July 17, 2002 10:32 AM   Subscribe

Scam: From 1920 to 1933, Oscar Merrill Hartzell bilked thousands and thousands of people out of millions and millions of dollars in the midst of a Great Depression. But when he was forcably returned to the US to face trial, the "common man" hailed him as a hero and savior. As the author of (the highly recommended) Drake's Fortune notes, confidence artists are a perverse echo of the classic Horatio Alger story, as swindlers build wealth by dint of ingenuity, perseverence, and breath-taking chutzpah. Perhaps that is why we love to read books and see films of their exploits. But it doesn't explain why we keep falling for the same ruses over and over again.
posted by Shadowkeeper (6 comments total)
didn't read "Drake's Fortune", but I loved Maurer's The Big Con.
posted by zoopraxiscope at 10:49 AM on July 17, 2002

Perhaps for the same reason men keep falling for cruel but beautiful women?
posted by clevershark at 10:54 AM on July 17, 2002

more good con stuff (here and here) at
posted by judith at 10:54 AM on July 17, 2002

I recently saw a con man on one of the newsmagazines. (I can't find it now.) Experienced in the long con, he managed to snag even Microsoft millionaires into investing in his company, moving from one to the next. On another occasion he went to a second-hand store, bought everything he needed to dress as a Navy officer -- he'd been a cook -- and talked his way onto a San Diego base, where he proceeded to find housing and pretended to be finding investors for a company to get contracts to clean Navy ships. Ah, there's a story here (scroll down); his name is James Rubin Rowe. His interview -- in jail -- was surprisingly candid about his techniques, though one couldn't escape the feeling that his continued exhortations that he'd met the love of his life -- the woman from whose wedding he was snatched by US marshals -- and was going straight this time were all just habit. He described how he acquired a pawned Superbowl ring, then allowed people to believe that by wearing it he was a former NFL pro. In the Seattle scam, he claimed to be a ski inventor and professional ski bum; IIRC he said he actually couldn't ski at all (and he used the name of a dead school friend, claiming in the interview that his parents shouldn't be offended, because he'd be laughing about it all). It really wasn't difficult for this master human behaviorist; he said you figure out who's a good mark by telling them a whopper of a lie at the beginning, and if they swallow it, they're yours.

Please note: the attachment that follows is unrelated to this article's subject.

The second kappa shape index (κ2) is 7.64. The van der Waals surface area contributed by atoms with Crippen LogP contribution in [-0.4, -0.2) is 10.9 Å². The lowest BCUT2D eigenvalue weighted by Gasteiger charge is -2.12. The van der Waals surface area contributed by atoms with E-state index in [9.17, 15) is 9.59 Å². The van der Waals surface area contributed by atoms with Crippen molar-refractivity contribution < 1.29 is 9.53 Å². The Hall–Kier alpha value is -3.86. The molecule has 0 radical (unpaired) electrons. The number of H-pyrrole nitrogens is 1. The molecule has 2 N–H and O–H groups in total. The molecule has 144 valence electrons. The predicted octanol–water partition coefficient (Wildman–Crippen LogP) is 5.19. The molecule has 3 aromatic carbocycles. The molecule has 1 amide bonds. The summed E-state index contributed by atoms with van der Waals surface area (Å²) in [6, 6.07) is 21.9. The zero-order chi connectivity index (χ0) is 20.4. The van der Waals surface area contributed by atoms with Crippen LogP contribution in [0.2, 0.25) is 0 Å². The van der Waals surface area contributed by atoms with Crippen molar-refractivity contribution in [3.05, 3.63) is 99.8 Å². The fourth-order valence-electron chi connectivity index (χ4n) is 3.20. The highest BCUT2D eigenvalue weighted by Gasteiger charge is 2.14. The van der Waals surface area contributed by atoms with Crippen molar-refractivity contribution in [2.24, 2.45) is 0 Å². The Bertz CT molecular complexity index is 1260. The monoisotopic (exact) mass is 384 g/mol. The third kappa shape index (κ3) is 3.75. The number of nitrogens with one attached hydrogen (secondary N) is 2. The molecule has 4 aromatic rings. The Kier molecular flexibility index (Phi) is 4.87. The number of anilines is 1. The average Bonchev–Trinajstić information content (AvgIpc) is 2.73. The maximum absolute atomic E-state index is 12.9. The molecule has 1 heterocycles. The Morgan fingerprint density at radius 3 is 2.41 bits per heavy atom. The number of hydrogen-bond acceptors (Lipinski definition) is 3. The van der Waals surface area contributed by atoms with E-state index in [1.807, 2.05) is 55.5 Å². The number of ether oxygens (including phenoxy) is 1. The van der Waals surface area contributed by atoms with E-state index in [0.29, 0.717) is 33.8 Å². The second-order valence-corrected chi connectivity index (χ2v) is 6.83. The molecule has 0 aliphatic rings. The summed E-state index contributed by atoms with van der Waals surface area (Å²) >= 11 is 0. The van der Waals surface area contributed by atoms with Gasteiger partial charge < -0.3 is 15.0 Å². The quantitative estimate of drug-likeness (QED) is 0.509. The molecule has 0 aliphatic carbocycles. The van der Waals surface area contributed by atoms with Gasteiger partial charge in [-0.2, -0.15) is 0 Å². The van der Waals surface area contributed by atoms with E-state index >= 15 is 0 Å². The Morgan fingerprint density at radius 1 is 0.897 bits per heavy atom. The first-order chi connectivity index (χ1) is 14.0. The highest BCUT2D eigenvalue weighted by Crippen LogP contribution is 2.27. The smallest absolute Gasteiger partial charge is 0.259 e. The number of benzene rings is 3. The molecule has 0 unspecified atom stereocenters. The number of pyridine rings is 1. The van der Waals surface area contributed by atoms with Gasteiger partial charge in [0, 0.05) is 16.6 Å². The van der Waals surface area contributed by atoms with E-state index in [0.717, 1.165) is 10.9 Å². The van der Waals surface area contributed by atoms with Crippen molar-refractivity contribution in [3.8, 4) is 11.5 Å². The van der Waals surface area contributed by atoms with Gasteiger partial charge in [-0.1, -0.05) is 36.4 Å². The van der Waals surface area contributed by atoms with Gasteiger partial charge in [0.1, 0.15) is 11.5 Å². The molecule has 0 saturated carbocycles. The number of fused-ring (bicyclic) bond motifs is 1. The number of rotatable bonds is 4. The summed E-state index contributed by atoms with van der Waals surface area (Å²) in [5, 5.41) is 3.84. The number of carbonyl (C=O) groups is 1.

posted by dhartung at 11:14 AM on July 17, 2002

People love being lied to. <Ï
posted by interrobang at 11:34 AM on July 17, 2002

I like this line from the site you linked to, interrobang: "The rapture is going to be one of the most astonishing events to ever occur." It may not be the most astonishing event, mind you, but it's gonna be right up there with Richard Hatch winning Survivor and the release of Vanilla Coke. Underpromise and overdeliver -- now that's how you run a religion!

There have been at least two occasion in which an orchestrated and refined scam was pulled on me. (By "refined" I mean "More elaborate than than the guy who doesn't really need bus fare hitting me up for a dollar"):
Short Change: I got nailed by a quick-change artist when I was 17 and working as the cashier of a restaurant. A guy comes in and asks me to make change a $20 bill. As soon as I took the bill he began talking a mile a minute about nothing in particular, and after he received his change (a ten, a five and five ones) he suddenly pulled a wad of money out of his coat pocket and said "Shit, I didn't need change after all, I have all these ones in my coat." So he shows me "ten" ones and says, "Here, just give me a $10 bill for these." I give him a $10 bill, he hands me the ones, I count them and find only nine. "I only gave you nine? Well, here," the guy says and hands me another $1 bill. Then he says "Fuck, this is a nightmare. Take back this $10 bill too and just give me my original $20 bill.". I do so, and he leaves while I stand there thinking "waaaaaaaait a minute ...." I had to write all the transactions onto a piece of paper to figure out that I had lost $10.

Wallet Drop: While in Bolivia, I was walking down the street when I see the guy about 20 meters in pull his wallet out of his front pocket. He does something with it (walking all the time), and then goes to shove it back into his pocket -- except it doesn't go it right and falls to the sidewalk. Although I know that a million South American scams start with the classic "dropped wallet maneuver,' instinct forces me to take a few stapes forward with the intent of picking it up. But then I notice some Other Guy standing nearby and looking shifty. "Hey," Other Guy says lamely, "You, uh, oughtta return that." I immediately knew something was up, so I said "you return it," and hightailed it out of there. I suspect the plan was for Other Guy to pick my pocket while I stooped, but I'll (thankfully) never know.

posted by Shadowkeeper at 3:23 PM on July 17, 2002

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